You may be wondering whether I’ve lost a few of my marbles. I had no plans to discuss the possibility that air pollution can make you fat. After all, pollution isn’t something you eat or drink. It doesn’t seem to have anything to do with diet and fitness at all. So, this seems like a stupid topic and a waste of blog post.
However, as I was doing the research for my previous post about weird health risks of air pollution, I stumbled across various studies and reports that seem to indicate that there is a connection between the level of pollution you’re exposed to and your tendency to gain body fat.
As someone who lives in a city, I’m sure that I’m getting more than a lungful of some nasty stuff each and every day. Knowing more about the effects of pollution is something I want and I’m sure that I’m not the only one. It has tremendous effects on your health and, possibly, your waistline as well. Let’s see what the real connection between pollution and body fat is…
The Theory Of Air Pollution And Weight Gain
The theory that pollution has something to do with weight gain is a new one. It is not yet fully supported by any studies that I could find. However, this is a theory which is intriguing.
The idea is that the increase in CO2 in the atmosphere and the air we breathe may be playing tricks on our hormones and neural signals. The hypothesis is that the CO2 is causing our hunger and satiety hormones to go awry and this leads to an increase in appetite, lack of sleep, and weight gain.
As lack of sleep is connected to appetite increase, the CO2 may be guilty of only the sleep part. However, the end result, if this connection is indeed true, is all that matters.
This is a big fishing expedition so far that some scientists are on. Researchers are looking beyond the traditional factors of weight gain: calories consumed vs. calories burned and are trying to find new ways in which to explain the raging obesity epidemic. It is quite clear that there are genetic factors and hormonal ones involved as well. The increase in pollution may be another of these yet to be discovered factors.
The reason why this is assumed at all stems from an interesting study which examined the weight of animals in industrialized areas. The goal was to see whether there is a corresponding increase in average weight among these animals to the one seen in humans over the past half century or so. Such an outcome may indicate that environmental factors contribute to this increase.
The study examined both rodents and primates and found that an increase in average weight among these animals does exist. Even those animals who lived in research-environments with a regulated diet showed an increase in weight. As there were about 20,000 animals involved in the study, it does seem that something in our environment is responsible for weight gain, to some degree.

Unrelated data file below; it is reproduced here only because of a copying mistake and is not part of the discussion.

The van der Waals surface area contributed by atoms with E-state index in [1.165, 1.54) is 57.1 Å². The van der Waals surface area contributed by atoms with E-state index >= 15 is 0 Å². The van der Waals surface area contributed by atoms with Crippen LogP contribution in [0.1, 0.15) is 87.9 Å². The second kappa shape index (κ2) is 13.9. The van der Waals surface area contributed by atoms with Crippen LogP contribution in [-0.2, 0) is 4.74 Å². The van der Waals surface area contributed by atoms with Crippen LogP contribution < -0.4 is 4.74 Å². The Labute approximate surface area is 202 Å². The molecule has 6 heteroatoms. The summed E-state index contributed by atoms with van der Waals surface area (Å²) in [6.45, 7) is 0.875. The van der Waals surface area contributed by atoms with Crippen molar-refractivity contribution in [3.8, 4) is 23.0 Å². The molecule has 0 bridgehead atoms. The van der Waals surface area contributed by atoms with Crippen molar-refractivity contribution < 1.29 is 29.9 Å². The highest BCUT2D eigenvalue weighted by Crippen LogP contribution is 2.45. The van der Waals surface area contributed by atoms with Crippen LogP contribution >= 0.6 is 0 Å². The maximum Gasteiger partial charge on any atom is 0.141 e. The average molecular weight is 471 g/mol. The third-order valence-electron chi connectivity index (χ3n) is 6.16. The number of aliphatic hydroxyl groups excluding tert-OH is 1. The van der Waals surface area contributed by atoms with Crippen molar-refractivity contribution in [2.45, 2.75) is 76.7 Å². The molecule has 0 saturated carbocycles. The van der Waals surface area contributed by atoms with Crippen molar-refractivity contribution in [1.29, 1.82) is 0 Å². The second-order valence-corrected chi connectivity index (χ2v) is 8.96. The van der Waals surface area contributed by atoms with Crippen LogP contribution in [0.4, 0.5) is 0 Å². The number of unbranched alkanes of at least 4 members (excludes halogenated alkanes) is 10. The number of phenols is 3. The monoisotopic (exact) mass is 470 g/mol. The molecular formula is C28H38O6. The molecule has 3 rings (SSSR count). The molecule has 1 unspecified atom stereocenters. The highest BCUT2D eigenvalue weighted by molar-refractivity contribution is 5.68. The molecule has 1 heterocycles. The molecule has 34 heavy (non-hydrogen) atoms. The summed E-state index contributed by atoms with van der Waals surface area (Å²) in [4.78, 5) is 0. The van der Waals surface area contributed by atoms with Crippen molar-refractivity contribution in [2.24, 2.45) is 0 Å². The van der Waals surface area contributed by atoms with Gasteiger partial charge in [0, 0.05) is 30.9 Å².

Pollution And Abdominal Fat
Another intriguing study done in Ohio examined mice who lived in a controlled, yet highly polluted environment. The study compared two groups of mice, those in a clean environment and those in a polluted one. Both of these groups were given a similar diet. The study found that just the presence of air pollution led to an increase in fat cells numbers and size in the abdominal area of these mice.
All the studies so far have been done on animals as it is very difficult to isolate the effect of pollution on humans. You may compare those living in a city to people in rural areas, but there are likely to be differences in lifestyles as well. So, for the time being, all assumptions are based on animal studies. However, these studies do lend support to the theory that pollution can make you fatter.
The Behavioral Effect Of Pollution
There may be an indirect way in which pollution makes it harder to lose weight and easier to gain it. If you live in a city, you may have days in which the smog is so heavy that physical exercise is discouraged, especially during busy hours. This is because you’re breathing much faster when you train and, if the air is heavily polluted, it means that you’re taking in more than your regular share of nasty pollutants.
This may make it harder to keep an active lifestyle in a city than it is in less industrialized and less polluted areas. Naturally, you can still go to the gym or do home workouts, but I know that when I visit family in the country that I take more walks and I enjoy spending time outside. I’m simply more active.
The Inconclusive Conclusion
I am not convinced that air pollution makes you fat. The research is unclear on that and I don’t base my decisions on theories. However, I would not be surprised to find out that pollution, in all its forms, does contribute to the overall weight gain humans have seen over the past few decades. The mechanism of how this is happening, if this is indeed the case, is yet unclear.